By Desiree Kane in Shadow Proof – Deras’ experience is not unique. Other detainees have experienced neglect as well. “My experience coming here was very terrible and in detention it’s very racist.” said Eleana Muñon Cabrera. Her terrible trek across the Sonoran Desert from Mexico is written across her face, although she spoke little of it. She reported seeing dead bodies in the desert along the way and, though no measurable statistics exist, many women report being raped during the crossing. Instead of counseling her about her traumatic journey, Immigration Customs and Enforcement (I.C.E.) imprisoned Cabrera when she arrived with her now-deported brother. “I came here to reunite myself with my family and to have a better life,” she said.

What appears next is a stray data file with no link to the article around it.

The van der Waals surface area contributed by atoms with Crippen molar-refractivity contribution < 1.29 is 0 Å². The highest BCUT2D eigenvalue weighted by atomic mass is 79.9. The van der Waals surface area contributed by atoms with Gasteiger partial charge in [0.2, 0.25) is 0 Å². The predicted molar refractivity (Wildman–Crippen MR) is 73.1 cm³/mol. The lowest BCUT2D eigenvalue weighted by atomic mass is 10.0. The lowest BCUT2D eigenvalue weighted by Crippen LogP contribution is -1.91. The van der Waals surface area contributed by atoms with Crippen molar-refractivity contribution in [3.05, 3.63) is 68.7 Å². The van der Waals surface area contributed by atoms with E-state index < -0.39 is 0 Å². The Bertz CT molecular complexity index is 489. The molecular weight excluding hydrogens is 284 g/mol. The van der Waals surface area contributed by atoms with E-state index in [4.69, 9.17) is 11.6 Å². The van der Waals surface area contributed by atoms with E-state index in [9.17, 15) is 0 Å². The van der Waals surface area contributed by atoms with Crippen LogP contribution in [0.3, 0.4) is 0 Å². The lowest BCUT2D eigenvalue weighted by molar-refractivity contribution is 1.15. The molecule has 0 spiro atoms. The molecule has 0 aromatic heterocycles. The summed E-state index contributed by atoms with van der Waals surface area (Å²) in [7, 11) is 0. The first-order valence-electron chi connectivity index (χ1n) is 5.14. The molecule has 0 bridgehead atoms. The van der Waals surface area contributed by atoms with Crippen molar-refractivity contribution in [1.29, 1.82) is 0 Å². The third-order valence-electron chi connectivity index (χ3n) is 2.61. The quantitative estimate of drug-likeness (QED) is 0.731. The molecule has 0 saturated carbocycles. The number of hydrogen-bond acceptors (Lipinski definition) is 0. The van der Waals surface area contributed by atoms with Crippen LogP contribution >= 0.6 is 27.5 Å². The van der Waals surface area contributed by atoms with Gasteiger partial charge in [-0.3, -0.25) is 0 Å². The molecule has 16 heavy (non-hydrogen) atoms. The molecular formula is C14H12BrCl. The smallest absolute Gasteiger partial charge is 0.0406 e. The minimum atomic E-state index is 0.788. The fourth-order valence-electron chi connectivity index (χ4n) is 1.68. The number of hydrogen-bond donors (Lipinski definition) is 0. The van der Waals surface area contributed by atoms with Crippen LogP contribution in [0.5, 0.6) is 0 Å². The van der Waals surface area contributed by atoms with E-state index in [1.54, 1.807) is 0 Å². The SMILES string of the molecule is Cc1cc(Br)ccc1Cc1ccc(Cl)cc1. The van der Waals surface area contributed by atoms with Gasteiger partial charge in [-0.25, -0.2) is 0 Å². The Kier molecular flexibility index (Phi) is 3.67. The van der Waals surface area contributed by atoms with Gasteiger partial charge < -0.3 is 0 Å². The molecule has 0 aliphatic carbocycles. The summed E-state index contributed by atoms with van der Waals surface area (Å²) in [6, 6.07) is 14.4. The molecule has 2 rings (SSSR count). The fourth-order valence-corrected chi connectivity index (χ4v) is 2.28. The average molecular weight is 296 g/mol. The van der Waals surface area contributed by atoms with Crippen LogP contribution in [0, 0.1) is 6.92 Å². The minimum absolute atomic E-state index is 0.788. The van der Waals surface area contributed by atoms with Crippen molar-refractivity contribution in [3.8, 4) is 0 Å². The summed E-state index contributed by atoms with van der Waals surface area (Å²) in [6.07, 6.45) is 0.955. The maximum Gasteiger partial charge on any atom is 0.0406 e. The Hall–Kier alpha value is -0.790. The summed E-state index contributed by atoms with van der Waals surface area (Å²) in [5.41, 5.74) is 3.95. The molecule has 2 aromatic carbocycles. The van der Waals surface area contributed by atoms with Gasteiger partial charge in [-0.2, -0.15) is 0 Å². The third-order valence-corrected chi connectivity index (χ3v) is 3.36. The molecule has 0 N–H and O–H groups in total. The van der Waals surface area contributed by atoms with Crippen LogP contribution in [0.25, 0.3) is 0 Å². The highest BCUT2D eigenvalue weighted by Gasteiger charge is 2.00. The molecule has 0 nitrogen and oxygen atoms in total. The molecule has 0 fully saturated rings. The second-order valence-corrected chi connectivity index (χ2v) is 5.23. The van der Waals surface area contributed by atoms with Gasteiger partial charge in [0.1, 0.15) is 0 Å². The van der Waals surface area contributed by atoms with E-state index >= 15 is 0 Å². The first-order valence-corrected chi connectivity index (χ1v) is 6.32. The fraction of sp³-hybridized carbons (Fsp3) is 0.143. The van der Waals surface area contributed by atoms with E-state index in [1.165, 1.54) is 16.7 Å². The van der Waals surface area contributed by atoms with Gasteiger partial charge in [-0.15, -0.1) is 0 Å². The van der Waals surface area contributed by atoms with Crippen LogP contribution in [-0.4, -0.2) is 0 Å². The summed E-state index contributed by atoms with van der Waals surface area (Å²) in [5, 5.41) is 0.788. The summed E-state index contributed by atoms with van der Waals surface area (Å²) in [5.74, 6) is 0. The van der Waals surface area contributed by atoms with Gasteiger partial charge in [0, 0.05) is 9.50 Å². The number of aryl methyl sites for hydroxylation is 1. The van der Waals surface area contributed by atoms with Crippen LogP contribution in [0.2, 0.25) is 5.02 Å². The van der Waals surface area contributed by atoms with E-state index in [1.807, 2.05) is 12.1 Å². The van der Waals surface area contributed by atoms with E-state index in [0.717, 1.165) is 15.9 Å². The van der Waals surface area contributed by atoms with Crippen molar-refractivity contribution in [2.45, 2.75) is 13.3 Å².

By France24 – Around 8,500 people took part in the demonstration in Paris’s Place de la République, according to police figures, with many waving Syrian flags. “We are all descendants of immigrants,” one placard said, as the crowd chanted, “Open the borders!” Smaller rallies were held in other towns and cities across France, with around 10,000 people demonstrating in total. French public opinion has been divided over how to handle the growing number of asylum-seekers, amidst a rise in support for the anti-immigration National Front party and high unemployment. But the crowd at Place de la République – the same square where tens of thousands gathered after the deadly terrorist attack on Charlie Hebdo magazine in January – was a demonstration of the shock many French people felt this week at the widely publicised photo of the drowned Syrian toddler washed up on a Turkish beach.